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Kitchen of the Week: A Greek Architect’s Ode to Minimalism

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Kitchen of the Week: A Greek Architect’s Ode to Minimalism

June 29, 2017

From the Remodelista editors’ favorites archive: The all-concrete kitchen in architect Theodore Zoumboulakis‘s retreat on the Greek isle of Hydra is a celebration of simplicity without being at all ascetic—and looks entirely of the moment (though it’s actually 13 years old). When we think of modern Mediterranean design, it’s one of our exemplars.

Zoumboulakis designed the house for himself and his extended clan, and supplied the 10-square-meter (about 107-square-foot) kitchen with clean lines and homey curiosities—conveniently, he browsed the storerooms of his family’s longstanding business, Zoumboulakis Galleries of Athens, for all his propping needs. Zoumboulakis kindly invited us back to Hydra for a closeup look at the kitchen.

Photography by Studio Paterakis, courtesy of Zoumboulakis Architects, unless noted.

“I tried to make the entire kitchen in one finish: The poured concrete on the floor climbs and creates the worktops,” says Zoumboulakis, who also left the concrete exposed on the ceiling in the adjacent dining area. “This finish is very simple, the simplest it could get, and seemed appropriate for the arid rocky surroundings and beach.”
Above: “I tried to make the entire kitchen in one finish: The poured concrete on the floor climbs and creates the worktops,” says Zoumboulakis, who also left the concrete exposed on the ceiling in the adjacent dining area. “This finish is very simple, the simplest it could get, and seemed appropriate for the arid rocky surroundings and beach.”

The drawers are made of bleached pine with concealed groove openings, and the walls are painted plaster inset with shelves: “The perimeter house walls are 50 centimeters [about 20 inches] thick, which allowed for various niches.” Photograph by Costas Picadas, courtesy of Zoumboulakis Architects.

Zoumboulakis Architects Hydra Concrete Kitchen with Sink Above: An antique marble fountain basin serves as the kitchen sink. And the faucet? “I realized that no ‘branded’ faucet would ever match the style of the house,” says Zoumboulakis. “So after a lot of research, I decided to make all the faucets myself by buying and assembling industrial pieces of plumbing hardware.” The wooden storage shelf under the basin conceals its metal support brackets. 
Also from the family collections, a marble piece from an old well serves as the top of the pale blue concrete kitchen island. Photograph by Costas Picadas, courtesy of Zoumboulakis Architects.
Above: Also from the family collections, a marble piece from an old well serves as the top of the pale blue concrete kitchen island. Photograph by Costas Picadas, courtesy of Zoumboulakis Architects.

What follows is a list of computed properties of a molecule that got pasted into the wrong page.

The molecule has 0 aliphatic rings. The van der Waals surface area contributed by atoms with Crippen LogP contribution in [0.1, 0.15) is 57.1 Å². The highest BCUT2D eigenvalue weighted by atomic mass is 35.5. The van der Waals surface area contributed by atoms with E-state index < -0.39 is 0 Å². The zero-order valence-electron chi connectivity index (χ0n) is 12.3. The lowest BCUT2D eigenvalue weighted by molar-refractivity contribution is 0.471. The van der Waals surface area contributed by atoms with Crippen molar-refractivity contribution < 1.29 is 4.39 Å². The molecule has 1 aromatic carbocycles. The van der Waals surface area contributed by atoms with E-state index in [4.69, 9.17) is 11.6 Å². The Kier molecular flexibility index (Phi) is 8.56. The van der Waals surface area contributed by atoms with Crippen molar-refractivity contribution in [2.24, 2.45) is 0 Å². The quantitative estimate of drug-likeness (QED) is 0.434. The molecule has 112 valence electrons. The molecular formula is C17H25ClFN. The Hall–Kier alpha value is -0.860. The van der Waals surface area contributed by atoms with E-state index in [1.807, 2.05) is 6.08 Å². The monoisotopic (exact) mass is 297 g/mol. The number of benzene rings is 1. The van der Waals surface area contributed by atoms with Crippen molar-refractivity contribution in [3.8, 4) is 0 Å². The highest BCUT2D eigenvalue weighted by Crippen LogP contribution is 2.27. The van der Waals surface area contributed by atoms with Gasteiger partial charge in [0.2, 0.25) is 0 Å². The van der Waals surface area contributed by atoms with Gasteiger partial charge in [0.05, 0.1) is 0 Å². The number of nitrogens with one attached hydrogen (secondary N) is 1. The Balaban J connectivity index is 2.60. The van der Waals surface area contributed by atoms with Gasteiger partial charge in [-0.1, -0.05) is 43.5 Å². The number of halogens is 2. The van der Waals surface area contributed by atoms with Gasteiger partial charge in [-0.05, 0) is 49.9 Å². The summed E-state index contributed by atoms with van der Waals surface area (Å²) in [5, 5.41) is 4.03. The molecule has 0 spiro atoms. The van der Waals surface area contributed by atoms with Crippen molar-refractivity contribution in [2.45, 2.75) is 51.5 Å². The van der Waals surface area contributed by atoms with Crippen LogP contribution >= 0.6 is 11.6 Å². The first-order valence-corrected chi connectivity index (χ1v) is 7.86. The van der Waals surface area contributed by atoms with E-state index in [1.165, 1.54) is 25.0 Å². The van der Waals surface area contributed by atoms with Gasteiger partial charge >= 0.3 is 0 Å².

(The house’s water, Zoumboulakis tells us, comes from a cistern built under the kitchen. The kitchen well has a metal lid and a bucket can be lowered to retrieve water. “That was the idea,” he says, “but, in truth, we use it that way very rarely.”) The wooden piece in the right foreground is an antique butcher’s block.

The kitchen opens to a utility room with floor-to-ceiling slatted cupboards and a refrigerator—mere feet from the stove but out of sight. (There’s also a dishwasher concealed to the right of the sink.)
Above: The kitchen opens to a utility room with floor-to-ceiling slatted cupboards and a refrigerator—mere feet from the stove but out of sight. (There’s also a dishwasher concealed to the right of the sink.)
The concrete counter has heft: It’s approximately nine centimeters (about 3.5 inches) thick. Photograph by Costas Picadas, courtesy of Zoumboulakis Architects.
Above: The concrete counter has heft: It’s approximately nine centimeters (about 3.5 inches) thick. Photograph by Costas Picadas, courtesy of Zoumboulakis Architects.

The stove hood and utensil rail are galvanized steel. (“I made them to match our early-20th-century Tolix chairs,” says Zoumboulakis.) The stove and cooktop are by Miele. Do the utensils get grimy hanging so close to the cooking? “Sometimes, but we really don’t care.”

Note the metal food safe—it’s a traditional Greek kitchen staple we’d like to see make a comeback. Go to our post Humble Heroes: The Kiosk Collection from Greece to find a similar one.

The kitchen steps down to the dining area and living room. The floor is made of stone from Pelion, “a building material often used in Hydra.”
Above: The kitchen steps down to the dining area and living room. The floor is made of stone from Pelion, “a building material often used in Hydra.”
The dining table and chairs are early-19th-century French “monastery style,” and the sideboard is an old carpenter’s bench. Photograph by Costas Picadas, courtesy of Zoumboulakis Architects.
Above: The dining table and chairs are early-19th-century French “monastery style,” and the sideboard is an old carpenter’s bench. Photograph by Costas Picadas, courtesy of Zoumboulakis Architects.

The kitchen’s vintage sailboat painting is echoed by a Yiannis Kottis mural in the living room (prints of his work can be found at Zoumboulakis Galleries). Is the drafting table for getting work done on vacation? “That was the idea,” says Zoumboulakis, “but too often, the computer wins.”

See the rest of the villa in our post A Holiday House on Hydra.

N.B. This post is an update; the original story ran on April 14, 2016.

Love the Greek look? See more Aegean inspiration:

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